2. Hang­ing light­ing fix­tures that could be screwed in­to a light sock­et. This re­quires some ex­pla­na­tion. I am the pro­pri­etor of a loft type of apart­ment in mid-city Los An­ge­les. It is a mas­sive and some­what de­crepit space, but it’s cool, your friends think you’re cool the first time they come to vis­it you — and then, if it’s win­ter, be­cause we have no heat here, the next thing they think is that they’re cold — and so peo­ple want to live here. I don’t par­tic­u­lar­ly want peo­ple to live here, but be­cause the rent is about four times what I can af­ford to pay in a month, I need to have peo­ple liv­ing here. And so I do. They live here. Every­one stays in their rooms most of the time, which is fine with me, but on the oth­er hand we do have, at the back of the build­ing next to the kitchen, a room that I have tak­en to call­ing the com­mon room be­cause — since it is nobody’s room in par­tic­u­lar — it is avail­able to com­mon us­age. Use it com­mon­ly. Use it in com­mon. There are com­mon us­es of such a room: tele­vi­sion watch­ing, con­ver­sa­tion mak­ing, can­dle light­ing, wine drink­ing, din­ner par­ty­ing. The prob­lem, how­ev­er, is that the room sucks. It’s ter­ri­ble. It’s ug­ly and it’s awk­ward. Some of this, I think, comes from the shape: it’s a long rec­tan­gle. Oth­er of it comes from the fact that it has to serve two pur­pos­es: din­ing room and liv­ing room, or per­haps three if you con­sid­er den as a func­tion, but I do not. Per­haps this comes from hav­ing grown up in a small house. I fold, in a bit of res­i­den­tial-men­tal origa­mi, the den func­tion in­to the liv­ing room func­tion. In any event, this room must serve both, or all three, but be­cause of its shape it is not eas­i­ly di­vid­ed in­to dis­crete parts. And the win­dows: there are two huge win­dows, but they are at the far end of the room. Does a couch go in front of the win­dows? It al­ways did in the house I grew up in, but the prob­lem here is that if you put the couch in front of the win­dows, then your couch is all the way at the far end of this rec­tan­gu­lar room look­ing out. In any event, I’ve had ideas. One of those ideas, for in­stance, was to turn the room in­to a kind of ear­ly-cen­tu­ry par­lor. To­ward this end, I ac­quired a num­ber of an­tique chairs. Are they Vic­to­ri­an? But some­thing was miss­ing. I need­ed more ma­roon, for one, but I didn’t know where to get more ma­roon? I didn’t want to paint the walls. I couldn’t af­ford more fur­ni­ture. How does one sim­ply ac­quire the col­or? It al­so oc­curred to me that if I was go­ing to suc­ceed in cre­at­ing this par­lor mo­tif I would need chan­de­liers, or in any event some kind of hang­ing light fix­tures and so I shopped around. Chan­de­liers, as it turns out, are easy to find, but the prob­lem I ran in­to there was that you have to know how to wire them in­to the ceil­ing. I, on the oth­er hand, do not do wires. I was knocked across the room by a fuse a cou­ple of months ago. I al­ready didn’t do wires, at that time, but af­ter that I def­i­nite­ly don’t do wires. Or fus­es, but that has noth­ing to do with this. I have since aban­doned the par­lor mo­tif, but main­tain that one could do a handy busi­ness sell­ing hang­ing light fix­tures that do not have to be wired in­to the ceil­ing but can sim­ply be screwed in­to pre-con­fig­ured light sock­ets. Per­haps such an item al­ready ex­ists. As far as the an­tique chairs went, I post­ed them for sale at, but when they gar­nered too much in­ter­est I de­cid­ed to keep them. They might be worth some­thing. Some­day I might take an­oth­er crack at the par­lor motif.

So it goes. In both cas­es, what mat­ters is that I was there first, un­less I don’t take out a patent, in which case the fact that I was there first doesn’t mat­ter at all. But in tak­ing out a patent, the on­ly thing that mat­ters is that you were there first. If you were not there first, you can­not take out the patent. Un­less the per­son who was there first — some­body like me, for in­stance — failed to take out the patent. In which case, for all in­tents and pur­pos­es — or, at the very least, for patent­ing pur­pos­es — that per­son was not there at all. There is a com­mer­cial that pur­sued me when I used to lis­ten to sports ra­dio in the car. What the com­mer­cial was sell­ing was some­thing called an “inventor’s kit.” I do not know what the inventor’s kit con­tained — I re­mem­ber, or per­haps sim­ply take on faith — that it promised to help with the patent­ing process, but what I am more in­ter­est­ed is the sell. The com­mer­cial asks you whether you have ever come across some big mon­ey-mak­ing prod­uct — I sort of vague­ly re­call a ref­er­ence to The Clap­per, which al­lows the user to turn on se­lect­ed elec­tron­ics by clap­ping his or her hands to­geth­er — and thought to your­self, I thought of that first. I’m the one who should be rich. And what’s ef­fec­tive about the strat­e­gy — what was ef­fec­tive from my point of view, when I used to lis­ten to sports ra­dio in the car and this par­tic­u­lar com­mer­cial used to fol­low me around — was that al­though I could not, and still can­not, think of any par­tic­u­lar case in which such a thing has hap­pened to me, I can eas­i­ly imag­ine the pos­si­bil­i­ty of its hap­pen­ing, and this both­ers me in the same way that it both­ers me that, ac­cord­ing to the sto­ry, my grand­fa­ther once had the op­por­tu­ni­ty to buy in­to McDonald’s but in­stead put the mon­ey he had for in­vest­ing in­to a bi­cy­cle seat com­pa­ny that my Aunt Judy’s hus­band Allen’s fa­ther Sam had start­ed. The com­pa­ny — or the seat, I sup­pose — was called “The Tush.” And it both­ers me in the same way that it both­ers me that, ac­cord­ing to the sto­ry, my grandfather’s moth­er owned three large parcels of land in what is now Mi­a­mi Beach be­fore that meant any­thing, but de­cid­ed to sell them when a cho­rus of ob­jec­tors con­vinced her that they would nev­er be worth any­thing more than they were worth then, which was hard­ly any­thing at all. It both­ers me in the same way that it both­ers me that all of the Jew­ish chil­dren of im­mi­grants who owned fur­ni­ture busi­ness­es in Mil­wau­kee when my grand­fa­ther owned his fur­ni­ture busi­ness in Mil­wau­kee — there are two or three oth­ers in par­tic­u­lar that I am think­ing of, all part of the same crowd — got very, very rich, and now the fam­i­lies they left be­hind and the fam­i­lies be­hind those fam­i­lies are or will be very, very rich, but un­like them my grand­fa­ther, af­ter the orig­i­nal neigh­bor­hood went through the 1969 race ri­ots, did not move his busi­ness but rather, be­cause prices were down, bought the build­ing. It went to shit. Ten years lat­er it was worth less, not more. On two dif­fer­ent oc­ca­sions he was robbed and the weapon of choice was a set of brass knuck­les. Twice. In any case, no­body got rich. I am not rich. And it is like­ly, it seems very like­ly, that ten or twelve or twen­ty years from now I still won’t be rich. I live, and al­so make a liv­ing, writ­ing and teach­ing writ­ing, and al­though some­body is go­ing to get rich do­ing this, most peo­ple will not, and the chances are not in my fa­vor. I might get rich. I hope I get rich. I’d give all of the mon­ey to my sis­ter, maybe. Keep enough for my­self to kick all of my room­mates out or per­haps move to the coun­try, or out of the coun­try, us­ing the word “coun­try” in a dif­fer­ent sense, then. But I prob­a­bly won’t get rich. Even if I suc­ceed — is this a suc­cess? — in mak­ing my­self mid­dle class, even up­per mid­dle class, the top third or even the top quar­ter, I won’t be rich. Even the up­per mid­dle class strug­gles. The hous­es and tele­vi­sion sets are big­ger, and the cars wear bet­ter brand in­signias, but the in­come and the out­go are still do­ing bat­tle with each oth­er. And in any or all of those cas­es, I can imag­ine my­self walk­ing in­to a store, for in­stance — I’m think­ing of Ikea, in par­tic­u­lar, be­cause I’ve heard that the man who owns Ikea is now the rich­est man in the world — and find­ing hang­ing light fix­tures that can, safe­ly and sim­ply, be screwed in­to ex­ist­ing light sock­ets and func­tion with­out any cum­ber­some cords, with­out any rewiring; I can imag­ine my­self see­ing these hang­ing light fix­tures sell­ing for twen­ty, forty, a hun­dred dol­lars a pop, and think­ing to my­self, I thought of that first. I should be rich. And I’m not. I could be rich. Dit­to with the dou­ble-sided den­tal floss. The prob­lem would less be not be­ing rich than it would hav­ing come that close. This is what hurts.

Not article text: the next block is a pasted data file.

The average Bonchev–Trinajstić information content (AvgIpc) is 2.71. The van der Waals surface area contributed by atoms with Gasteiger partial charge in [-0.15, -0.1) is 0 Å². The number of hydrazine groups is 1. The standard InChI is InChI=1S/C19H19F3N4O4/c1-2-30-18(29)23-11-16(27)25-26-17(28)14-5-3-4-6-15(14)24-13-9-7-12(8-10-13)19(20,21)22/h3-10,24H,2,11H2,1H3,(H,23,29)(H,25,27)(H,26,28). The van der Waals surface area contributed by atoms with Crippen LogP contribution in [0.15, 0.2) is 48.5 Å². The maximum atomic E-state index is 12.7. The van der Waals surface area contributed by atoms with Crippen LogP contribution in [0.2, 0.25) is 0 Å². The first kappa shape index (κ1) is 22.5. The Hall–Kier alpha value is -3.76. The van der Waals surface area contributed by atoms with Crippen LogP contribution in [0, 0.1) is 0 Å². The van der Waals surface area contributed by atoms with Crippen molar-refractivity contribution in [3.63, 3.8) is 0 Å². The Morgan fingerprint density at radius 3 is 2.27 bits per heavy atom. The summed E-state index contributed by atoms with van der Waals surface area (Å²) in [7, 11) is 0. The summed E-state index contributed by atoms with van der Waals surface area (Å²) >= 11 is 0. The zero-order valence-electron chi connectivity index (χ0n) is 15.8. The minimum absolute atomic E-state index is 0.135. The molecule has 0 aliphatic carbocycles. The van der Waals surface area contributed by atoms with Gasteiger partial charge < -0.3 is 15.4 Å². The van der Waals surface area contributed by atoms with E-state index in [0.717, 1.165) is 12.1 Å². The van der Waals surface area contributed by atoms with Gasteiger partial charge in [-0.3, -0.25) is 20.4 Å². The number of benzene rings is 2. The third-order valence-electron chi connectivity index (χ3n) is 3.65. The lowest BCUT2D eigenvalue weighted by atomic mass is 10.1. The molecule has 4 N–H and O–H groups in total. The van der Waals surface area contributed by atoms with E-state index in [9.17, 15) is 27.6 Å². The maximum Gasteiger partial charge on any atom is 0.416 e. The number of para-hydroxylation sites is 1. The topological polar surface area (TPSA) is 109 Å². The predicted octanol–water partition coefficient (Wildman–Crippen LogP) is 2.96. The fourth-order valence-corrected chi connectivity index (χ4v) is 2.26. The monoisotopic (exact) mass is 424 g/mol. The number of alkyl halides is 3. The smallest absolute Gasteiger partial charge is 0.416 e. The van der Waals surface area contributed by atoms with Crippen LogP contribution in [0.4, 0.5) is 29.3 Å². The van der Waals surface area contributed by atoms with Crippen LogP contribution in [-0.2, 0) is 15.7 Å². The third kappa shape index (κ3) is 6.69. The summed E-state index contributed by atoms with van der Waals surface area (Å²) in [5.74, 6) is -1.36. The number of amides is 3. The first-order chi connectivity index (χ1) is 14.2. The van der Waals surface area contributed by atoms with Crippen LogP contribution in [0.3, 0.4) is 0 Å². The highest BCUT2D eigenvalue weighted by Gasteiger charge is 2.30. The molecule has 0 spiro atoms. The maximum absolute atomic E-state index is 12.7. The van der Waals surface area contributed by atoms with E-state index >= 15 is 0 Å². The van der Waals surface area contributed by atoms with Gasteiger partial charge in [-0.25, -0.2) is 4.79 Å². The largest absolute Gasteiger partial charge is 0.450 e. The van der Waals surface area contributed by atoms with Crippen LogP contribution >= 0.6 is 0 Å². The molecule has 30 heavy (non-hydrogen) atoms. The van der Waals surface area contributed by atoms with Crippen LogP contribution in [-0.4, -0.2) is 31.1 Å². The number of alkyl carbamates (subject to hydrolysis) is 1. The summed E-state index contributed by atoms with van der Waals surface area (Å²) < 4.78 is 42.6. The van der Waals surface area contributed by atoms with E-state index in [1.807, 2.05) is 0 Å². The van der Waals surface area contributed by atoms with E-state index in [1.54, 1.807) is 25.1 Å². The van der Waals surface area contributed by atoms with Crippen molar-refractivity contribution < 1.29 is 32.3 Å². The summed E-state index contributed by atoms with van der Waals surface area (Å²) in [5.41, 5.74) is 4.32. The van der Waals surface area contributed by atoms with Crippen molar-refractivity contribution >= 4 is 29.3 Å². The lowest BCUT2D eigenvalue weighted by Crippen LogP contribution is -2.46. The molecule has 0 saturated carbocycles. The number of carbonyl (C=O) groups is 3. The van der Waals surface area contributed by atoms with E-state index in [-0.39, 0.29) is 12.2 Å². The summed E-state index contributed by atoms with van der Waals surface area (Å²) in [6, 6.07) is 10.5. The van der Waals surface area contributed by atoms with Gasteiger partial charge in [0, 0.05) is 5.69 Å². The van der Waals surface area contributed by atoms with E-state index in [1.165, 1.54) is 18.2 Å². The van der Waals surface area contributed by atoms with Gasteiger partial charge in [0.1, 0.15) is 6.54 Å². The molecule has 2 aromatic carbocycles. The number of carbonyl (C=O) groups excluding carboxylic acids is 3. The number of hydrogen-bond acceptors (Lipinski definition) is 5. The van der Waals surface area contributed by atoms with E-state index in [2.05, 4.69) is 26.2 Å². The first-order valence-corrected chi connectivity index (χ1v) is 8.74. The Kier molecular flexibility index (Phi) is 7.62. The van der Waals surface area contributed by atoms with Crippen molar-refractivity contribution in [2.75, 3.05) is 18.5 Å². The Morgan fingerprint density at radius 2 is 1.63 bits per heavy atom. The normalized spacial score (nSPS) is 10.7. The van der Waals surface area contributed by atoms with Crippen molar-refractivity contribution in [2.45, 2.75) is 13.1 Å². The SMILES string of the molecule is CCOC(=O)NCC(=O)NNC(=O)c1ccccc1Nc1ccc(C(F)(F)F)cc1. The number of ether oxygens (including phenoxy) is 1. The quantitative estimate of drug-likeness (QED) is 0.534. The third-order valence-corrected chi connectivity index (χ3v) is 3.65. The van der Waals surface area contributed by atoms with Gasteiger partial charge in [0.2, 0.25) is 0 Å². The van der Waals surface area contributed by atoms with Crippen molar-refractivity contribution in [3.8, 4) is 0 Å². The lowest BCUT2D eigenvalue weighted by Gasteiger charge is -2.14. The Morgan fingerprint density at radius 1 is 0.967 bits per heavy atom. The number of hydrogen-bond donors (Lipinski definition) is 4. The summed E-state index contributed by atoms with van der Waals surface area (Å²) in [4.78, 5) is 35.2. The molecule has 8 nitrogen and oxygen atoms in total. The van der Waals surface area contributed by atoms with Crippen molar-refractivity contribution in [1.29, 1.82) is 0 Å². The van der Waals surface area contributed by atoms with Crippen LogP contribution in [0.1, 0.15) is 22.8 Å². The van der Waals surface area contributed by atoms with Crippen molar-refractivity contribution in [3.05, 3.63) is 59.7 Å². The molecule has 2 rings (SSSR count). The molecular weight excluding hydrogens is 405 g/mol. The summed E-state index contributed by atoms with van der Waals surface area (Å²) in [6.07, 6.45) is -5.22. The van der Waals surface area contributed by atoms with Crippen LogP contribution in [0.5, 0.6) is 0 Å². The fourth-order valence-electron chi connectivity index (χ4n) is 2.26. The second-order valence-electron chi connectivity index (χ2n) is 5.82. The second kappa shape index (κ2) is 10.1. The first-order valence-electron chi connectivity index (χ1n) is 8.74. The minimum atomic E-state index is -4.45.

This is where I come in on the so­ci­ol­o­gy of sport and the sport spec­ta­tor: to fill a void, or to un­do a lack. You can’t go wrong. Ex­cept, of course, that Adorno wrote his es­say on free time, which is in fact an es­say called “Free Time” — and in my opin­ion this dis­tinc­tion is an im­por­tant one — in, I be­lieve, 1969, which means that the very state­ment from which this piece of writ­ing pro­ceeds — that we “still lack an in­ci­sive so­ci­ol­o­gy of sport and es­pe­cial­ly of the sports spec­ta­tor” — could it­self very well be ob­so­les­cent. Do we still lack a so­ci­ol­o­gy of sport or the sports spec­ta­tor? It seems un­like­ly. Two days ago — that would be Tues­day — I did some­thing that I have re­sist­ed do­ing for years, pri­mar­i­ly be­cause I haven’t had enough mon­ey to pay for it; that is, I had ca­ble tele­vi­sion in­stalled in my apart­ment. The rea­son for this is that I want­ed to watch more sports. I’ve been want­i­ng to watch more sports for awhile, now. In Au­gust, when I was re­turn­ing to Los An­ge­les af­ter a sum­mer away, I de­cid­ed that one of my goals for the com­ing year — be­fore the next sum­mer, which is still the next sum­mer, which I will al­so spend away — was to watch more sports. When I went home for the hol­i­days I could not help but be hon­est with my­self: in that re­spect, at least, I had failed to meet my goals. The prob­lem was not a lack of mo­ti­va­tion, nor was it that I was not gen­uine when I set the goal; the prob­lem, rather, was that there is so lit­tle sports on net­work tele­vi­sion these days. This prob­lem was ex­ac­er­bat­ed by the fact that I don’t have an an­ten­nae for the tele­vi­sion that I keep in my bed­room, which means that even on those oc­ca­sions when some sport­ing event was broad­cast on net­work tele­vi­sion, I was un­able to pick up the sig­nal ex­cept by en­ter­ing the com­mon room, which was com­mon­ly be­ing used al­ready by some­one else.

[ Con­tin­ued in Part Two ]

Filed under Non-Fiction on February 1st, 2006

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Becky wrote:

Look­ing for­ward to #2.

[…] A con­tin­u­a­tion of Part One […]

[…] A con­tin­u­a­tion. Part One and Part Two […]